April 22, 2012

Animistic Magic in Hari Ragat Part I

Ana Feleo as a babaylan in Amaya

Once again, I turn to the Filipino TV series Amaya for my visuals, because they’re just so nicely done in terms of costume and production design.  Kudos to the Amaya team for doing this despite budget constraints.

In this post, I’ll  lay down the framework of the Hari Ragat magic system as practiced by its main  proponents, the shamans. 

The Flavor of Magic
First off: spells like fireball don’t exist in this setting.  There was no ‘point-n-zap’ magic in the epics which are my source mterial, so there’s none of that here.  Nor will either the Western four-element division or the Chinese five-element division be used – neither exist in the source material.

Instead, magic will be all about the spirits.  Spirits fall into two broad classes, nature spirits and ancestor spirits. There are also supernatural forces that can be inimical to mankind, such as nagas and the demonic laman-lupa or halimaw, which necessitate magical defenses.

Role of the Shaman
The main role of the shaman is to intervene on man’s behalf vs. the spirit world: to cure disease, to fend off death, to defend against hostile spirits and supernatural monsters, to help mollify offended spirits and court the favor of potentially friendly spirits.  They can also use their powers to make spirits do their bidding, though this is costly.

Instead of ‘memorizing’ spells, D&D style, the shamans rely on a body of lore – chants, gestures, dances, sacrificial rites – to make the spirits do what they want.  At the same time, shamans are very aware that spirits are eternal and indestructible.

This opens up a very interesting avenue of magic use: on-the-spot spirit bargains.  You want something to happen? You ask the spirits on the spot for it, but offer them something in exchange.  The price could be a sacrifice, the promise to make a sacrifice later, or even a vow to perform some quest or pilgrimage.  (I’d save the last for campaign games where the quest/pilgrimage can actually happen). 

If the requested price is a sacrifice, the desired offering may be quite expensive or exotic, or both: chickens are common, hogs are expensive, cattle really expensive, horses are through the roof, and sometimes a specific kind of wild animal or wild flower or fruit is demanded, leading to a dangerous foray into the jungle.

Babaylan, Katalo, Asog
There are four types of magic-users in the Hari Ragat setting: female babaylan, male katalo, and the cross-dressing asog. All three fall under the term shaman.  I’ll go into the fourth type, the practitioners of kulam, in a later post.

As you’ve probably guessed by my using different terms, the  shamanistic tradition has gender-based specialties.  The babaylan embodies fertility and purity; she thus enjoys a bonus at healing and at driving away evil spirits. 

The katalo, as his title suggests (it translates as ‘amicable’ or ‘compatible’) is specialized in smoothing human-spirit relations; he gets bonuses at making sacrifices, interpreting omens and visions, and finding out what the ancestors want.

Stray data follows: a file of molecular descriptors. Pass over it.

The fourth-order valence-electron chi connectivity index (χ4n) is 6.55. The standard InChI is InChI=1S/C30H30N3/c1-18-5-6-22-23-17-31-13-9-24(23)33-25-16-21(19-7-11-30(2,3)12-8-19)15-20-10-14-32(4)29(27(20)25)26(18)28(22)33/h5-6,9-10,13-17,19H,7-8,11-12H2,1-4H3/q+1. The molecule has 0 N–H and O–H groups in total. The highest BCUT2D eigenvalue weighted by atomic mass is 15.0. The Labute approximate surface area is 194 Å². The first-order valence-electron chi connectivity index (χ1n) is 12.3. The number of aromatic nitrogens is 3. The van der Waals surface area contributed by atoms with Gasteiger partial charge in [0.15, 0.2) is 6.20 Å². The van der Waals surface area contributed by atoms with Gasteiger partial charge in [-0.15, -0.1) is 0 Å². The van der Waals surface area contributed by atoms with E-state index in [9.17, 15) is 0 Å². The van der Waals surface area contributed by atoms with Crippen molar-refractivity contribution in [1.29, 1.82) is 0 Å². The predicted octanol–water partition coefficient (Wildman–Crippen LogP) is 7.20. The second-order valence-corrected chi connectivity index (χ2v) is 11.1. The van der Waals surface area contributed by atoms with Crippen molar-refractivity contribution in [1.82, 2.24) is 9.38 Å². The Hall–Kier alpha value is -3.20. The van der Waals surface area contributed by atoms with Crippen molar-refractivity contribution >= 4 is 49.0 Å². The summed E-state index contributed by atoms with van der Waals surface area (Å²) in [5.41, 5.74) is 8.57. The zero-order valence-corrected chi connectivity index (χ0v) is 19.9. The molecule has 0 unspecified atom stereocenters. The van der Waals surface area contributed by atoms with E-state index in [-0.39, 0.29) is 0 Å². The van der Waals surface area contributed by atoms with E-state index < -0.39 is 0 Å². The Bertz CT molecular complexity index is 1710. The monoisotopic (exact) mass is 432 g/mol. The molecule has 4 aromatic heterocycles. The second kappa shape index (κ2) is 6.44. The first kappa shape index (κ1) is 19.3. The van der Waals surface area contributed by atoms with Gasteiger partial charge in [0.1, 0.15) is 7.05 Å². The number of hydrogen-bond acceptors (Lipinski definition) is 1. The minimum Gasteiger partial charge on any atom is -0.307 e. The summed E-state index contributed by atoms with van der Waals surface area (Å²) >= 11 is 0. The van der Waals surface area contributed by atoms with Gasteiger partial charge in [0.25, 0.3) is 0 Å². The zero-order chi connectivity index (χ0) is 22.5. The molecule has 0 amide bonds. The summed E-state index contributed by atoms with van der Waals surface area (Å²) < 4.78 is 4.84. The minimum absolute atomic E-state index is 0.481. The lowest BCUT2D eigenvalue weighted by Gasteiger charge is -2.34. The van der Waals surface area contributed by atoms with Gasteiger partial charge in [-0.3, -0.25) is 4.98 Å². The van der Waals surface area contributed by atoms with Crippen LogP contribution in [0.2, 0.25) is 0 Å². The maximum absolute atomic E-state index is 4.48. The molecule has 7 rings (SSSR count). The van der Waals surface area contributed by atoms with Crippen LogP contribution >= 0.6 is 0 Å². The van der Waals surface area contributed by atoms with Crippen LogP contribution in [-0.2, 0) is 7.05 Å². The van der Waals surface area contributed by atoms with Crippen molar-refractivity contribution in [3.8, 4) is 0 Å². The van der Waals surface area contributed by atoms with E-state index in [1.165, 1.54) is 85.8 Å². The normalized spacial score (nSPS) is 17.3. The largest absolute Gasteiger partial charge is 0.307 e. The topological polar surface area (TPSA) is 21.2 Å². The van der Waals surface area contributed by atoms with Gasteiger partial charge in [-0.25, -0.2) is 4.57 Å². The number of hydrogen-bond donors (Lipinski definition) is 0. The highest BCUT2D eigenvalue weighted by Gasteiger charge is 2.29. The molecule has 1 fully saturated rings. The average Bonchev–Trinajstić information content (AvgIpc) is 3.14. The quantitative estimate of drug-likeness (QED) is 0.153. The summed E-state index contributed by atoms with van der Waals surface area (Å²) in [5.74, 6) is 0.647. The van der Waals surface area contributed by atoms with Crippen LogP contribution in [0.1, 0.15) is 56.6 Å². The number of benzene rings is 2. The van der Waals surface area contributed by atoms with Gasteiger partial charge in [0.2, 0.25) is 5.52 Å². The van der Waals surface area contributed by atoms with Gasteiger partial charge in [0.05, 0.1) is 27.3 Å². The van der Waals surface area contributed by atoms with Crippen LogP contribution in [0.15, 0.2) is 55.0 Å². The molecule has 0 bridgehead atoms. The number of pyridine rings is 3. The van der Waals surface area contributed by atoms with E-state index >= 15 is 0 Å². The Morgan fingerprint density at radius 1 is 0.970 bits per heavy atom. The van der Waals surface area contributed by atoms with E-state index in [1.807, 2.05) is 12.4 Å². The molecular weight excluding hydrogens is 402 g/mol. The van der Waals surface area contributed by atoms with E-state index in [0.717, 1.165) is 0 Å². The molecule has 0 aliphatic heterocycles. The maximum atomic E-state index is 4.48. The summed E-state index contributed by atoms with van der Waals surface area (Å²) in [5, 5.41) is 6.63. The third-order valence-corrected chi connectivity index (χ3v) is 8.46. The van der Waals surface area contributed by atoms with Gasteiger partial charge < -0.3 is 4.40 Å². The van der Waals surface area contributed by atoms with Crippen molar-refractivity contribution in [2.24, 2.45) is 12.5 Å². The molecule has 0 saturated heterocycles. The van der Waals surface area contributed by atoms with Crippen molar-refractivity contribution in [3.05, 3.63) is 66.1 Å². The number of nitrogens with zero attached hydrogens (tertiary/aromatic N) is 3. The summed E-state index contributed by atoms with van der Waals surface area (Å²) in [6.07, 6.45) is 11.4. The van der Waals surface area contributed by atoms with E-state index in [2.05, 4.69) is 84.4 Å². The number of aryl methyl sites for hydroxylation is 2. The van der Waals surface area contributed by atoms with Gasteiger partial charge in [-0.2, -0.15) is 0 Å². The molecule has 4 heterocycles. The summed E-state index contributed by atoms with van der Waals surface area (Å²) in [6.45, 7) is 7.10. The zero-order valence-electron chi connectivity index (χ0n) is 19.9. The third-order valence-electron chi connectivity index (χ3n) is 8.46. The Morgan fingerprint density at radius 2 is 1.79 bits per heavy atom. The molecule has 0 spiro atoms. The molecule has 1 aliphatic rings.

The asog, which is a male transvestite, symbolizes standing between worlds by deliberately cultivating an aura of ambiguity.  Thus the asog stands between life and death, between mortal and supernatural.  This gives the asog bonuses to ‘call back’ the spirit of a dying character, to speak with the dead, and to ease difficult life transitions such as childbirth, or lay a troublesome ghost to rest with a funeral rite. 

Childbirth?! What kind of RPG gets anything to do with childbirth?! Imagine this scenario:

A rajah is under supernatural threat by an evil sorcerer (mangkukulam).  After the past few attempts have narrowly failed, the sorcerer decides to strike at the rajah’s posterity instead, sending evil spirits to attack the queen while she’s in childbirth. 

While our warrior-type heroes go off to track down the sorcerer, the party’s babaylan and asog team up to aid the queen, the babaylan fending off the evil spirits while the asog tries to keep the queen alive through a difficult birth …

For the two shamans, they’ll have an extended magical combat/magical contest running simultaneously with the physical battle at the sorcerer’s lair.

Some players will ask, I’m sure, whether an asog is supposed to be homophilic.  My answer: that’s a player choice! The source materials only mention that asog are tranvestites.

Shaman PCs and NPCs
Aside from personal preference, are there any guidelines for whether a shaman should be babaylan, katalo or asog? Loosely, yes: it depends on the community’s size and location.

Everywhere but the three major islands of Namaya, Irayon and Tundok, plus a few colonies ruled by members of the Bayahari line, babaylan are more common than katalo or asog.  This is because shamans in such communities are drawn from the Orang Dakila caste,  whose men usually become warriors or corsairs, thus leaving the shaman role to women.  There’s also a form of inertia and matriarchal tradition at work: since the existing shamans are women, they tend to recruit women apprentices to perpetuate power in the matrilineal line.

In the major kingdoms, katalo occur at about the same frequency as babaylan, or sometimes exceeding them.  This is in part because the shamans here are drawn from the newly rising Orang Pandita caste, an offshoot of the Orang Dakila caste that is growing into a professional priesthood.

Asog are rare everywhere, and are often sought far and wide for their unique powers.

Shamanistic Rites